Mr and Mrs were terms of status and respect in 18th Century records, not indicators of marital status! Most records did not include a title. This changed, so later records sometimes include Mr, Capt, Dea, Mrs, Miss, etc.
and its variants seems to show the man was a Justice of the Peace.
Military titles are often given, with the lower ranks mentioned in the early years, but only officers later. "Captain," in my records, usually means a ship captain in the later 18th and 19th Centuries, and more often a military title earlier.

Marriage Intentions were often recorded in both the bride and groom's towns, and the wedding was usually in the bride's.

Name frequencies. I posted this in July 2005 to the Barnstable County board  (mabarnst at

    Middle names were uncommon before 1800, and then the majority seem to have had them. This can change with the fashions. For example, all my grandparents and their siblings had middle names (1870-1910), but in the next generation my father and uncles had middle names, but my mother and aunts didn't, with the expectation that they would use their birth surnames as middle names when married.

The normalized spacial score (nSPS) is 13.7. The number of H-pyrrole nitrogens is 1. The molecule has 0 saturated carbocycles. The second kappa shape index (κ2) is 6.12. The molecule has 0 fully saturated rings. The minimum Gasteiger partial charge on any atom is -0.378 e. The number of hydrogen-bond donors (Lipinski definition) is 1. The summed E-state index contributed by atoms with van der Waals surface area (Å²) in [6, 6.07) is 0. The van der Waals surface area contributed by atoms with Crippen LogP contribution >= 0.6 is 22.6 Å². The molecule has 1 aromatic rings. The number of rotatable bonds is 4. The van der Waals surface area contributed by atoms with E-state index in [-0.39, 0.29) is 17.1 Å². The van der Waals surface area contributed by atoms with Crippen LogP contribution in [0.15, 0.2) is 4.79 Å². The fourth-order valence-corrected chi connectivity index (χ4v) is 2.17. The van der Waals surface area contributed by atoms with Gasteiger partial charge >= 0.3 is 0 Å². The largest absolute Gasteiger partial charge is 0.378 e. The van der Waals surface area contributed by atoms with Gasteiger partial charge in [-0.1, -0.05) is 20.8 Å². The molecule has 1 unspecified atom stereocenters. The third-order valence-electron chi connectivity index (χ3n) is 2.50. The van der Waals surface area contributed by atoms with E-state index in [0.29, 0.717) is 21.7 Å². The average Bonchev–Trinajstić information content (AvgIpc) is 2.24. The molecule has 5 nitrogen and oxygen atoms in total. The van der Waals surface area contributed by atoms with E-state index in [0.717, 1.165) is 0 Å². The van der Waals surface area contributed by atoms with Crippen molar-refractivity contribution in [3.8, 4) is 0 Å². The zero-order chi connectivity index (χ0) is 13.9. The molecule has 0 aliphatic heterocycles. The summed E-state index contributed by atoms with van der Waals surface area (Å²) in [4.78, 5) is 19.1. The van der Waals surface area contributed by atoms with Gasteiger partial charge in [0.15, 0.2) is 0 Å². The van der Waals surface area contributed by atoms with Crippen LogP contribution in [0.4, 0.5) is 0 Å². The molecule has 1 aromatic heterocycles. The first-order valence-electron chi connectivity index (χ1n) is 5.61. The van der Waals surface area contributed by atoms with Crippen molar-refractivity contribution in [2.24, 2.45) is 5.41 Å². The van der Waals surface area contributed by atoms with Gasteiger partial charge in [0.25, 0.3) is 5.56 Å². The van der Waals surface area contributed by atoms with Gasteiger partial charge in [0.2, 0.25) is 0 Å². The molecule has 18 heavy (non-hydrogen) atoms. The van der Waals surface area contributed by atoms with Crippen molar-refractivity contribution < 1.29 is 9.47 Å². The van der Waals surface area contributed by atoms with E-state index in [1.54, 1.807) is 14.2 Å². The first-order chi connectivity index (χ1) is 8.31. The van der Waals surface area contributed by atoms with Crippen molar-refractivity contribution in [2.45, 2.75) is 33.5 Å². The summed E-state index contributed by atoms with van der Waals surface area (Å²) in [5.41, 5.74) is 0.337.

Middle names are often family names, especially the mother's given name (for girls) or birth surname (for both boys and girls), sometimes the same as the father's name (for juniors, etc.) or switched first and middle, sometimes a favorite minister or other notable. But often they seem to have randomly used used other local family names, which can be misleading when you assume they are clues for close relations.
    To use my Wellfleet grandparents and their siblings as examples: the children of Wilton Linwood Wiles and Ella Frances Ames were  Edna Frances, Leroy Bartlett, Elmer Furbush, Lizzie Leach, Jennie Stevens and Wilton Linwood Jr. And the children of George Pickering Baker and Henrietta Evelyn Reed were Esther Reed, Lulie Snow, Cora Morrison, Charlotte Evelyn and Ralph Ellsworth. Of these, Evelyn and Frances use the mothers' middle names, Wilton Linwood is a Jr. (but itself of unknown significance), and Reed is the mother's birth name. Cora Morrison was previously used in town for Cora Morrison Higgins, and there was ship and ship owner of that name, but not a known relation. Ellsworth was an uncle's given name. Sources for the other names are mysteries to me.

From about 8000 names:
    The "virtue" names are less common than I expected. I have: Charity, 1; Constant, 5; Constance, 4; Deliverance, 14; Desire, 12; Experience, 10, Fidelia/Faith, 2; Fear, 1; Grace, 15; Hope, 12; Increase, 1; Love, 1; Mercy/Marcy, 90; Mindwell, 1; Patience, 14; Prudence, 3, Reliance, 2; Temperance/Tempy 13; Thankful, 70; Waitstill, 1; and Wrestling, 1. (Elder William Brewster was the father of Fear, Love, Patience, and Wrestling.) Few boys received virtue names. Temperance was used as early as 1689, but was most common in the 1800s. I wonder whether there are sectarian differences in names, for example whether more Methodists than Congregationalists named girls Temperance.